alexa A comparison of adenosine-induced cardioprotection and ischemic preconditioning in dogs. Efficacy, time course, and role of KATP channels.
Pharmaceutical Sciences

Pharmaceutical Sciences

Journal of Developing Drugs

Author(s): Yao Z, Gross GJ

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Abstract BACKGROUND: Adenosine has been proposed to be an important mediator of ischemic preconditioning. Intracoronary administration of adenosine has recently been shown to mimic the effects of preconditioning in isolated rabbit hearts. However, it is not known whether this agent can duplicate the effects of preconditioning in vivo or in other species. Thus, the first objective of the present study was to determine whether adenosine can limit myocardial necrosis to the same extent as preconditioning in anesthetized dogs. A second objective was to determine whether the duration of the adenosine-induced cardioprotection persisted as long as that of ischemic preconditioning. Finally, a third aim was to determine whether adenosine mediates its cardioprotection via the KATP channel, which has been shown to be an important mediator of preconditioning in several animal species, including dogs. METHODS AND RESULTS: Barbital-anesthetized open-chest dogs were subjected to 60 minutes of left anterior descending coronary artery (LAD) occlusion followed by 4 hours of reperfusion. Preconditioning was elicited by 10 minutes of LAD occlusion followed by 10 or 60 minutes of reperfusion before the 60-minute occlusion period. Adenosine (400 micrograms/min) or an equivalent volume of saline was infused into the LAD for 10 minutes, followed by a 10- or 60-minute drug-free period before the 60-minute ischemic insult. Glibenclamide (0.3 mg/kg i.v.), a selective KATP channel blocker, was given 15 minutes before adenosine administration, and another selective KATP channel blocker, 5-hydroxydecanoate (5-HD, 3 mg/min IC) was infused concomitantly with adenosine into the LAD for 10 minutes. Transmural myocardial blood flow was measured at 5 minutes of occlusion, and infarct size was determined by triphenyltetrazolium staining and expressed as a percent of the area at risk (AAR). There were no significant differences in hemodynamics, collateral blood flow, or AAR between groups. Preconditioning with either 10 or 60 minutes of reperfusion produced a marked reduction (P < .05) in infarct size (6.7 +/- 2.5\% and 8.7 +/- 2.6\%, respectively, versus 26.9 +/- 4.3\% in controls). Administration of adenosine with a 10-minute drug-free period before 60 minutes of occlusion resulted in a marked decrease in infarct size similar to that seen with preconditioning (9.6 +/- 1.7\% versus 26.9 +/- 4.3\% in controls); however, the protection disappeared when a 60-minute drug-free period was allowed after adenosine administration (23.0 +/- 2.4\% versus 26.9 +/- 4.3\% in controls). In addition, treatment with either glibenclamide or 5-HD completely abolished the protective effects of adenosine (26.4 +/- 6.8 and 25.0 +/- 4.4\%, respectively, versus 26.9 +/- 4.3\% in controls). CONCLUSIONS: These results clearly reveal that (1) a 10-minute intracoronary infusion of adenosine exhibits the same efficacy as ischemic preconditioning in reducing myocardial necrosis in dogs; (2) similar to preconditioning, adenosine mediates its cardioprotection via a cardiac KATP channel-linked mechanism; and (3) adenosine-induced cardioprotection is transient (disappearing within 60 minutes), whereas ischemic preconditioning persists for at least 60 minutes. These data support the hypothesis that endogenous adenosine released during ischemia is an important mediator of ischemic preconditioning; however, important differences exist between the time course of effects of exogenously administered adenosine and preconditioning, which suggests that other factors may also be involved.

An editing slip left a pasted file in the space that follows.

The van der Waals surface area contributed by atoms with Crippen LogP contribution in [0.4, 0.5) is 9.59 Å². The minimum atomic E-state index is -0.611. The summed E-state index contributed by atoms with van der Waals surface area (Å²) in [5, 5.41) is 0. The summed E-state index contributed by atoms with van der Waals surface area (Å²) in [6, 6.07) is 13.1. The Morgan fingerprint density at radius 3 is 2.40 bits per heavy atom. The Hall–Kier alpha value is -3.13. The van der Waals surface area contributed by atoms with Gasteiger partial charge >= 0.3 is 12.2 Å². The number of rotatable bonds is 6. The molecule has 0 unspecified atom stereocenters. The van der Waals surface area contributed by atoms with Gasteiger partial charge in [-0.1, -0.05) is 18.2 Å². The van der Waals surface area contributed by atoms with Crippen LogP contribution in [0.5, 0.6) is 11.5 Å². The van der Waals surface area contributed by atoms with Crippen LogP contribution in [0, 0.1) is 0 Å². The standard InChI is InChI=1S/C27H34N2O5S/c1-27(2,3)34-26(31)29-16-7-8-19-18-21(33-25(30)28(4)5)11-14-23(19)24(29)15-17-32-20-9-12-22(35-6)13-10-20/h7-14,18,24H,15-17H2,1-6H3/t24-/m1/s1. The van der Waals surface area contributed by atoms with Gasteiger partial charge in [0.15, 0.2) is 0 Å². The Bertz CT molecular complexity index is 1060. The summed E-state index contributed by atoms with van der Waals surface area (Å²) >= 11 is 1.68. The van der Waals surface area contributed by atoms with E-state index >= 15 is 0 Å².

This article was published in Circulation and referenced in Journal of Developing Drugs

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